I am pleased to be the latest stop on the blog tour for The Dark Isle by Clare Carson, the third book in the Sam Coyle Trilogy. I am grateful to Clare for taking the time to answer my questions with such interesting responses.

  • The coastal settings for the Sam Coyle Trilogy are extremely atmospheric. What prompted you to write about these particular locations?

I’m drawn to coastal locations because they are on the edge of things, and I love saltmarshes and foreshores – stretches of land that only appear between the tides. The trilogy is about spies who exist on the borders of life and in the shadows. The stories are told from the perspective of Sam, a police spy’s daughter, an insider-outsider. Sometimes she thinks sees things clearly, and knows which side of the line different characters are on, but then the tide flows in and everything looks different.

  • How much has your father’s work as an undercover policeman inspired the subject matter of your writing?

The trilogy was very much inspired by my dad’s work as an undercover policeman – although it wasn’t the details of his job that interested me so much as the impact of that secret work and life on family relationships. Having somebody who is effectively a spy in the family is pretty weird – not least because you can’t talk about it! Eventually, years after his death, I started writing fiction as a way to deal with some of the puzzles – how far can you trust your father if he is paid to lie? Is it ever safe to dig up his past? How can you distinguish fact from fiction when it comes to the double life of spies?

  • The Sam Coyle Trilogy was set in the 1970s/80s. Which other era would you like to write about?

Times of change and uncertainty always interest me, so another decade I’d like to write about is the nineteen thirties when Europe was on the brink of war. My mother in law, who is Jewish, was born in Vienna in the 1930s. In the early part of the decade Vienna was one of the most liberal cities in Europe, but she remembers the Nazis arriving in 1938 while her neighbours lined the streets to welcome them. Six months later her family escaped to Britain. I find that history gripping, chilling and moving.

  • Now that ‘The Dark Isle’ has ended the trilogy, what can we expect next?

I’m done with undercover policemen and spies for now and I’m working on an historical murder mystery. But there will still definitely be plenty of coastline, wilderness and birds.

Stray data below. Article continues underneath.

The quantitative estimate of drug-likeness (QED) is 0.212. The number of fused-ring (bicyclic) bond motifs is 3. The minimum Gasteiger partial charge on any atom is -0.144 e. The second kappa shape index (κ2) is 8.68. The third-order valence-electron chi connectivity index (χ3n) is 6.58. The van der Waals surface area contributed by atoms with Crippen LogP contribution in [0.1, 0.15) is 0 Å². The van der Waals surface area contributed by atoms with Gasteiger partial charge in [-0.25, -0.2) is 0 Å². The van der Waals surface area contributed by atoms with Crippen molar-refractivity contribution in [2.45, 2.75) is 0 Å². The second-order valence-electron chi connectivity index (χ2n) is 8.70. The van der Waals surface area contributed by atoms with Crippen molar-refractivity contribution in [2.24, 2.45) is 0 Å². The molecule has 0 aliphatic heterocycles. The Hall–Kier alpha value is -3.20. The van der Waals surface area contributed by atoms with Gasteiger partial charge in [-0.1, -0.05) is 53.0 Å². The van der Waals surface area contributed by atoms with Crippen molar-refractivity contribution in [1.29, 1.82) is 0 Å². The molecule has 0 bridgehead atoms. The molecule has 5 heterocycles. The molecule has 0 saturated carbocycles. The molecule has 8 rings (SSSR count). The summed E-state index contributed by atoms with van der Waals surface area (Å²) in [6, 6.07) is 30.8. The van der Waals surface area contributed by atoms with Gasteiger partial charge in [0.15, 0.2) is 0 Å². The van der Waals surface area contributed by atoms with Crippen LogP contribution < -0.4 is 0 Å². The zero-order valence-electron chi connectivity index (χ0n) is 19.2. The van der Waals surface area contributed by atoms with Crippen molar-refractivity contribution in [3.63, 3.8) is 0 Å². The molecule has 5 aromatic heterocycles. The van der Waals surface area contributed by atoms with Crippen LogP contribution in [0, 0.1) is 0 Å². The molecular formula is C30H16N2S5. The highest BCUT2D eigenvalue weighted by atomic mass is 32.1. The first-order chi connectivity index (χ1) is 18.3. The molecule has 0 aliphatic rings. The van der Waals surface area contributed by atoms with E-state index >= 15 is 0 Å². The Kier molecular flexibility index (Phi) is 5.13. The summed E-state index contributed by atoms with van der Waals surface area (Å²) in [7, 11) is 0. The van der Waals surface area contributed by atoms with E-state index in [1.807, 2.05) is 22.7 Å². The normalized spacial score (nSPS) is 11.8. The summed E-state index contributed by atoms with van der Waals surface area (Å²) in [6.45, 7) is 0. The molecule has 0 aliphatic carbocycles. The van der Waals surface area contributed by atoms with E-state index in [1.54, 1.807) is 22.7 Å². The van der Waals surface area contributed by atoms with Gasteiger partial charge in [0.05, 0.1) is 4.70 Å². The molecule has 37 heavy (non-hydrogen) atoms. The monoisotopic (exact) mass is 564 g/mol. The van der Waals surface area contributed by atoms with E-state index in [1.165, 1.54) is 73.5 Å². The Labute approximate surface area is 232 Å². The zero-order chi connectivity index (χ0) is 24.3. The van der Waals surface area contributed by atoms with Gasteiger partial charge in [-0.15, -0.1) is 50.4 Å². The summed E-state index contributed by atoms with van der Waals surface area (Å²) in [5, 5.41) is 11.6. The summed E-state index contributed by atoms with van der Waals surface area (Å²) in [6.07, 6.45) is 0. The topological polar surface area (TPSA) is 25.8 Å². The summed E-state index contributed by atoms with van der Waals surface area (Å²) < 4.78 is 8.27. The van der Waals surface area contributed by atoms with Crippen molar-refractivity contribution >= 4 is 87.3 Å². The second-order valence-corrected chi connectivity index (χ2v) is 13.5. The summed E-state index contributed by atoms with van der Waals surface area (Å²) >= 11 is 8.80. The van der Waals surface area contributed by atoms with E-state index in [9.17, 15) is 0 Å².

• When you are not writing, which other authors do you enjoy reading?

I read anything by Cormac McCarthy –  I love his economy and precision of language and his portrayal of the American landscape. I’m always rereading Graham Greene’s novels, partly because he constructs them so well. Sarah Waters is brilliant – Fingersmith is a gripping historical psychological thriller. I enjoy reading Pierre Lemaître for his sheer darkness.

  • For anyone who has not read any of your work before, why should they pick up one of your books?

If you fancy a different take on spies and undercover cops, then my books are for you. If you like characters that aren’t easy to classify as goodies or baddies, you should pick up one of my stories. They don’t slot neatly into any one genre but to quote a recent review, they have great storytelling, pitch perfect plotting, and a wonderful sense of time and place.

Sam grew up in the shadow of the secret state. Her father was an undercover agent, full of tall stories about tradecraft and traitors. Then he died, killed in the line of duty.

Now Sam has travelled to Hoy, in Orkney, to piece together the puzzle of her father’s past. Haunted by echoes of childhood holidays, Sam is sure the truth lies buried here, somewhere.

What she finds is a tiny island of dramatic skies, swooping birds, rugged sea stacks and just four hundred people. An island remote enough to shelter someone who doesn’t want to be found. An island small enough to keep a secret…

41Y6-5D2tYLThe Dark Isle is available to buy now:

Kindle Edition

Hardcover Edition





Take a look at the rest of the blog tour:


With thanks to Clare Carson for answering my questions, to Clare Gordon for organising the blog tour and to Head of Zeus for my copy of The Dark Isle.